We hooked Sarah to the monitors and ventilator in the ICU and inspected her wounds while we waited for the neurosurgery team. She would need emergency surgery to stabilize the swelling in her brain and decompress her skull fracture. We watched her vital signs with trepidation.

Moments later, I tore my eyes away from the monitors around Sarah’s bed and turned to see a cluster of neurosurgeons jogging down the narrow path to the ICU. Their white coats floated behind them as if they were galloping on clouds as they pushed forward to the girl’s room. My shoulders relaxed and my breathing eased when the neurosurgery team wheeled Sarah down the hall to the operating room. Makayla would not live to see adulthood, but Sarah’s future remained a possibility. For this, at least, I was hopeful.

In one night, I met the Unimaginable, Unavoidable, and the Unexpected. Two beautiful girls’ lives altered or ceased while most of Madison slept. Weeping, I walked the lakeshore path to my car. I cried in frustration at how helpless I could be even when cast in the “helper” role. I also was ashamed of my obsession with my own illness. Seizures were frustrating and unpredictable, but I still woke up each morning to welcome the promise of a new day. Anticipation and expectation were still mine to enjoy. Makayla and Sarah now embodied only golden memories or fiery regrets of moments gone tragically awry. I dried my tears and lifted my chin to the sun as I filled my lungs with the cool, early spring air. It was a new day, and I was acutely grateful to be part of the world.

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Book Excerpt! From The Sacred Disease: A Memoir of Life with Epilepsy

For those of you who follow my blog, you may have noticed that my blog entries have dropped to, well, zero recently.  I could tell you that I’ve been busy or that life in general has been overwhelming but the real truth is much more exciting.  I have been writing a book about my journey with epilepsy.  I hope that by telling my story, others will feel more comfortable talking about seizures.  My book is entitled The Sacred Disease: A Memoir of Life with Epilepsy.  It will be published by Booktrope in late summer or fall 2015.  I plan to donate 100% of any profit I make from the book to CURE (Citizen’s United for Research in Epilepsy.)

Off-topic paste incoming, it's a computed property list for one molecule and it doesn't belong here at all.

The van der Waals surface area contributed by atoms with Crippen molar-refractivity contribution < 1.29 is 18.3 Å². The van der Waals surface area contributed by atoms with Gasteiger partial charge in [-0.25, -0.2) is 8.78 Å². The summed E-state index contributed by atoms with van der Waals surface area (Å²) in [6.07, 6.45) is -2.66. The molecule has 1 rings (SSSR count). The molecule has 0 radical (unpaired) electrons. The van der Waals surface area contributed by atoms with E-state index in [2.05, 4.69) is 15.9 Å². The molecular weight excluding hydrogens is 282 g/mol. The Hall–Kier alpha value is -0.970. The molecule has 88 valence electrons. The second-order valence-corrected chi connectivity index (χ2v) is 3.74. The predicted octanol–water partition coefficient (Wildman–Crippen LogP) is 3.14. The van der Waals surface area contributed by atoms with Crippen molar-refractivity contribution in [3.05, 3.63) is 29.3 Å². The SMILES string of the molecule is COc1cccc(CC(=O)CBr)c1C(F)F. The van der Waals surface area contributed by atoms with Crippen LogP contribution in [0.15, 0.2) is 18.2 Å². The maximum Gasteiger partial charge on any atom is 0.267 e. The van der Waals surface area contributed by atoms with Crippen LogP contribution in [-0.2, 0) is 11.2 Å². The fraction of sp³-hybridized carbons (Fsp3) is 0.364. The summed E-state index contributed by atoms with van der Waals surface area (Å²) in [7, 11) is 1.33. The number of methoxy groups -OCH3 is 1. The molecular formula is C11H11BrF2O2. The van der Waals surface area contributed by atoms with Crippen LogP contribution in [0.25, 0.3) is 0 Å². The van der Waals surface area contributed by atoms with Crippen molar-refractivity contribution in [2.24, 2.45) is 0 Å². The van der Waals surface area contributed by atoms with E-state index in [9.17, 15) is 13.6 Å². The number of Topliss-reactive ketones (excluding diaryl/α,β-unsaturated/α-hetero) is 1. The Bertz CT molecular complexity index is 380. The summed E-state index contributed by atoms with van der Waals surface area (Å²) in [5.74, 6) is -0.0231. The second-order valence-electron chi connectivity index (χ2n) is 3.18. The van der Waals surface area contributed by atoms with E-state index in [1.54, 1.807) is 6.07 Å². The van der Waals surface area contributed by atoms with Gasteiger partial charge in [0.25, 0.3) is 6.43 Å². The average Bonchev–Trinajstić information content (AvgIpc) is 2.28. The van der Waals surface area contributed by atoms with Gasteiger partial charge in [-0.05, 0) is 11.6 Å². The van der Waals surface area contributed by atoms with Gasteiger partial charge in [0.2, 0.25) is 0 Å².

Hopefully, you’ll want to buy the book just to donate to CURE.  In case I need to entice you, I will be releasing small excerpts from the book on this blog up until time of publication.  The following is the story of the night before my second son was born…

I was scheduled for induction of the delivery of our second son exactly on his due date. My second pregnancy was a bumpy ride of escalating medication doses, increasing seizure frequency, and several unplanned trips to the hospital. My obstetrician advocated for induction, hoping to avoid further complications. It was time to move on.

The evening before William’s scheduled birth was a cool, fall night. The wind blew strong gusts that sent the multicolored leaves galloping across our concrete driveway to accumulate in a pile in a ditch beyond. Inside, our house was warm, alive and festive. One of my husband’s high school friends was in town for the night and we invited him and his spouse over for an impromptu dinner.

When I slipped out to grab the mail, I peered into the windows filled with light and admired my smiling husband, Andrew, and our gregarious two year old. Alex sat on his dad’s lap and chatted animatedly with our visitors. The heartwarming scene inside the house energized me momentarily, but I knew I wasn’t myself.

I pushed myself to the limit that week. My globe-like belly made it almost impossible to sleep and I was working long hours in effort to tie things up at work before maternity leave. I knew that seizures would find me soon.

After our friends left, my husband and I cleaned the kitchen and packed our bags for the hospital. I was thrilled that it was almost – finally! – time to meet William. I took the chance to appreciate the beautiful evening for a last time when I took a bag of garbage to the end of the driveway. Our toddler was in bed, our company was gone, and everything was set for our new baby’s arrival.